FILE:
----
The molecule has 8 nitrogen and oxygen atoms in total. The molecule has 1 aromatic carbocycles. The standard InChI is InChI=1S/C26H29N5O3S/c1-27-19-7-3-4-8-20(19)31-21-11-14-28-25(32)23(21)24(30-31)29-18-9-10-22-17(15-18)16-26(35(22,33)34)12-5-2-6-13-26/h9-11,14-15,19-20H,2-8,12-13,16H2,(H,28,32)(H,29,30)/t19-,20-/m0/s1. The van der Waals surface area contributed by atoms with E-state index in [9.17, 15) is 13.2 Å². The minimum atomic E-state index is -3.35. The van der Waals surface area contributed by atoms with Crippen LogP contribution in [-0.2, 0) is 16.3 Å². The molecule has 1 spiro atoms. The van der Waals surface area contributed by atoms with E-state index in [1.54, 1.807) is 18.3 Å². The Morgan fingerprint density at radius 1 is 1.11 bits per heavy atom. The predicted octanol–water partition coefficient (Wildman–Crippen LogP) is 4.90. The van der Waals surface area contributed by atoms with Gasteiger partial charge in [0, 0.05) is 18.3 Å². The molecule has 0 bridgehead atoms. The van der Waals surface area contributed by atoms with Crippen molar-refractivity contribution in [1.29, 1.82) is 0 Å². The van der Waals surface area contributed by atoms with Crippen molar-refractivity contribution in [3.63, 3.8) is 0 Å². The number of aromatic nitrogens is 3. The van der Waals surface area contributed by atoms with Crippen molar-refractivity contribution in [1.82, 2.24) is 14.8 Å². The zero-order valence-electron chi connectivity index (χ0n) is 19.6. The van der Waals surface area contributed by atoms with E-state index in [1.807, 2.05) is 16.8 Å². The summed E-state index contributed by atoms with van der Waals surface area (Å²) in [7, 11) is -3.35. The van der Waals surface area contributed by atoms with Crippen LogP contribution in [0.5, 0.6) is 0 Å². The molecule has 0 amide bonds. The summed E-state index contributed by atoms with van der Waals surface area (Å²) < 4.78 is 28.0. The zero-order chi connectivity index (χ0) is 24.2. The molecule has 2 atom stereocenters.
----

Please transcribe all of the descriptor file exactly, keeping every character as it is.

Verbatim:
The molecule has 8 nitrogen and oxygen atoms in total. The molecule has 1 aromatic carbocycles. The standard InChI is InChI=1S/C26H29N5O3S/c1-27-19-7-3-4-8-20(19)31-21-11-14-28-25(32)23(21)24(30-31)29-18-9-10-22-17(15-18)16-26(35(22,33)34)12-5-2-6-13-26/h9-11,14-15,19-20H,2-8,12-13,16H2,(H,28,32)(H,29,30)/t19-,20-/m0/s1. The van der Waals surface area contributed by atoms with E-state index in [9.17, 15) is 13.2 Å². The minimum atomic E-state index is -3.35. The van der Waals surface area contributed by atoms with Crippen LogP contribution in [-0.2, 0) is 16.3 Å². The molecule has 1 spiro atoms. The van der Waals surface area contributed by atoms with E-state index in [1.54, 1.807) is 18.3 Å². The Morgan fingerprint density at radius 1 is 1.11 bits per heavy atom. The predicted octanol–water partition coefficient (Wildman–Crippen LogP) is 4.90. The van der Waals surface area contributed by atoms with Gasteiger partial charge in [0, 0.05) is 18.3 Å². The molecule has 0 bridgehead atoms. The van der Waals surface area contributed by atoms with Crippen molar-refractivity contribution in [1.29, 1.82) is 0 Å². The van der Waals surface area contributed by atoms with Crippen molar-refractivity contribution in [3.63, 3.8) is 0 Å². The number of aromatic nitrogens is 3. The van der Waals surface area contributed by atoms with Crippen molar-refractivity contribution in [1.82, 2.24) is 14.8 Å². The zero-order valence-electron chi connectivity index (χ0n) is 19.6. The van der Waals surface area contributed by atoms with E-state index in [1.807, 2.05) is 16.8 Å². The summed E-state index contributed by atoms with van der Waals surface area (Å²) in [7, 11) is -3.35. The van der Waals surface area contributed by atoms with Crippen LogP contribution in [0.5, 0.6) is 0 Å². The molecule has 0 amide bonds. The summed E-state index contributed by atoms with van der Waals surface area (Å²) < 4.78 is 28.0. The zero-order chi connectivity index (χ0) is 24.2. The molecule has 2 atom stereocenters.